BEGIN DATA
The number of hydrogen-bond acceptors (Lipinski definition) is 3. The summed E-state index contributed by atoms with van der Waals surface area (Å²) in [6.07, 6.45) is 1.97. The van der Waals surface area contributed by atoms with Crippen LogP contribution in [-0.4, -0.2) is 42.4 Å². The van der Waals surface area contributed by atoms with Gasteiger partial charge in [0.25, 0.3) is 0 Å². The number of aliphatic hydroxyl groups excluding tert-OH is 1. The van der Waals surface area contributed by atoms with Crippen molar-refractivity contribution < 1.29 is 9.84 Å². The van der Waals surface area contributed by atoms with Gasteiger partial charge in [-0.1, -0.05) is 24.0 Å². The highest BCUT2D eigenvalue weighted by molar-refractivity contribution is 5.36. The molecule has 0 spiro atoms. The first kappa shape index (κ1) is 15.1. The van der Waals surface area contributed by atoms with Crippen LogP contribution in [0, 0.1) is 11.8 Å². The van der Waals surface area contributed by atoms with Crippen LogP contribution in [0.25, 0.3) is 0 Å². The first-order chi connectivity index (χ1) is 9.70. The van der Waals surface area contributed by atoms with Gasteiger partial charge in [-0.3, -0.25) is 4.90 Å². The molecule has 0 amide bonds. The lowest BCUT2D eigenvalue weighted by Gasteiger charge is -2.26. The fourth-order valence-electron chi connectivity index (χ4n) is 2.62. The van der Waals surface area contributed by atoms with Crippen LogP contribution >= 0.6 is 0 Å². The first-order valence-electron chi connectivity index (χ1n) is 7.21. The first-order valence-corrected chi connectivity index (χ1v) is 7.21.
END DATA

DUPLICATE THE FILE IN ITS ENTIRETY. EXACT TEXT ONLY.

The number of hydrogen-bond acceptors (Lipinski definition) is 3. The summed E-state index contributed by atoms with van der Waals surface area (Å²) in [6.07, 6.45) is 1.97. The van der Waals surface area contributed by atoms with Crippen LogP contribution in [-0.4, -0.2) is 42.4 Å². The van der Waals surface area contributed by atoms with Gasteiger partial charge in [0.25, 0.3) is 0 Å². The number of aliphatic hydroxyl groups excluding tert-OH is 1. The van der Waals surface area contributed by atoms with Crippen molar-refractivity contribution < 1.29 is 9.84 Å². The van der Waals surface area contributed by atoms with Gasteiger partial charge in [-0.1, -0.05) is 24.0 Å². The highest BCUT2D eigenvalue weighted by molar-refractivity contribution is 5.36. The molecule has 0 spiro atoms. The first kappa shape index (κ1) is 15.1. The van der Waals surface area contributed by atoms with Crippen LogP contribution in [0, 0.1) is 11.8 Å². The van der Waals surface area contributed by atoms with Crippen LogP contribution in [0.25, 0.3) is 0 Å². The first-order chi connectivity index (χ1) is 9.70. The van der Waals surface area contributed by atoms with Gasteiger partial charge in [-0.3, -0.25) is 4.90 Å². The molecule has 0 amide bonds. The lowest BCUT2D eigenvalue weighted by Gasteiger charge is -2.26. The fourth-order valence-electron chi connectivity index (χ4n) is 2.62. The van der Waals surface area contributed by atoms with Crippen LogP contribution >= 0.6 is 0 Å². The first-order valence-electron chi connectivity index (χ1n) is 7.21. The first-order valence-corrected chi connectivity index (χ1v) is 7.21.